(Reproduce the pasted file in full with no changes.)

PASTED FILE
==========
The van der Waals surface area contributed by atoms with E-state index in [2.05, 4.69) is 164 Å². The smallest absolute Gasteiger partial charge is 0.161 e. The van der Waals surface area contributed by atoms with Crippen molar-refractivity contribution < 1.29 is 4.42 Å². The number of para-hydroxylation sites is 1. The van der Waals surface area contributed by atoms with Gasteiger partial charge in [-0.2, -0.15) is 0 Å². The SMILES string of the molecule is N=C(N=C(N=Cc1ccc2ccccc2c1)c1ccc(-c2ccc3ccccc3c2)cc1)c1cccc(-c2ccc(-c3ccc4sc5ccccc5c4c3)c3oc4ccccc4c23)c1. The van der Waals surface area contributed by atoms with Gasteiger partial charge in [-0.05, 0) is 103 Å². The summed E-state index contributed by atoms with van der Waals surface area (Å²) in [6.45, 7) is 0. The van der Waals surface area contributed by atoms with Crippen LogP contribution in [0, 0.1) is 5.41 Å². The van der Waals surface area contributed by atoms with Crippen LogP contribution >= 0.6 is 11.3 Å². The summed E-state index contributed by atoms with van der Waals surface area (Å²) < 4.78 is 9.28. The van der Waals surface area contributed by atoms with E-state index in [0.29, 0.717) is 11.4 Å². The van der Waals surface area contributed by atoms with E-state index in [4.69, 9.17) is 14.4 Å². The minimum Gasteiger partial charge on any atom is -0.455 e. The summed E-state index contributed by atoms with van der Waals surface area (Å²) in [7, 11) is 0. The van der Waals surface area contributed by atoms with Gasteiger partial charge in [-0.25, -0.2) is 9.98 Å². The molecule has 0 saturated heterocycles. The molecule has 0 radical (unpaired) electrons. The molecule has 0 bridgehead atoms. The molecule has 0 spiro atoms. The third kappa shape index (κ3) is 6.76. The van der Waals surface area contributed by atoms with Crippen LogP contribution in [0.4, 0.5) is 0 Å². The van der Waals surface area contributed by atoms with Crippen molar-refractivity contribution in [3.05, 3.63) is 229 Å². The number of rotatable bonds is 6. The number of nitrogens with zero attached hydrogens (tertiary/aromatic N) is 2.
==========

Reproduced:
The van der Waals surface area contributed by atoms with E-state index in [2.05, 4.69) is 164 Å². The smallest absolute Gasteiger partial charge is 0.161 e. The van der Waals surface area contributed by atoms with Crippen molar-refractivity contribution < 1.29 is 4.42 Å². The number of para-hydroxylation sites is 1. The van der Waals surface area contributed by atoms with Gasteiger partial charge in [-0.2, -0.15) is 0 Å². The SMILES string of the molecule is N=C(N=C(N=Cc1ccc2ccccc2c1)c1ccc(-c2ccc3ccccc3c2)cc1)c1cccc(-c2ccc(-c3ccc4sc5ccccc5c4c3)c3oc4ccccc4c23)c1. The van der Waals surface area contributed by atoms with Gasteiger partial charge in [-0.05, 0) is 103 Å². The summed E-state index contributed by atoms with van der Waals surface area (Å²) in [6.45, 7) is 0. The van der Waals surface area contributed by atoms with Crippen LogP contribution in [0, 0.1) is 5.41 Å². The van der Waals surface area contributed by atoms with Crippen LogP contribution >= 0.6 is 11.3 Å². The summed E-state index contributed by atoms with van der Waals surface area (Å²) < 4.78 is 9.28. The van der Waals surface area contributed by atoms with E-state index in [0.29, 0.717) is 11.4 Å². The van der Waals surface area contributed by atoms with E-state index in [4.69, 9.17) is 14.4 Å². The minimum Gasteiger partial charge on any atom is -0.455 e. The summed E-state index contributed by atoms with van der Waals surface area (Å²) in [7, 11) is 0. The van der Waals surface area contributed by atoms with Gasteiger partial charge in [-0.25, -0.2) is 9.98 Å². The molecule has 0 saturated heterocycles. The molecule has 0 radical (unpaired) electrons. The molecule has 0 bridgehead atoms. The molecule has 0 spiro atoms. The third kappa shape index (κ3) is 6.76. The van der Waals surface area contributed by atoms with Crippen LogP contribution in [0.4, 0.5) is 0 Å². The van der Waals surface area contributed by atoms with Crippen molar-refractivity contribution in [3.05, 3.63) is 229 Å². The number of rotatable bonds is 6. The number of nitrogens with zero attached hydrogens (tertiary/aromatic N) is 2.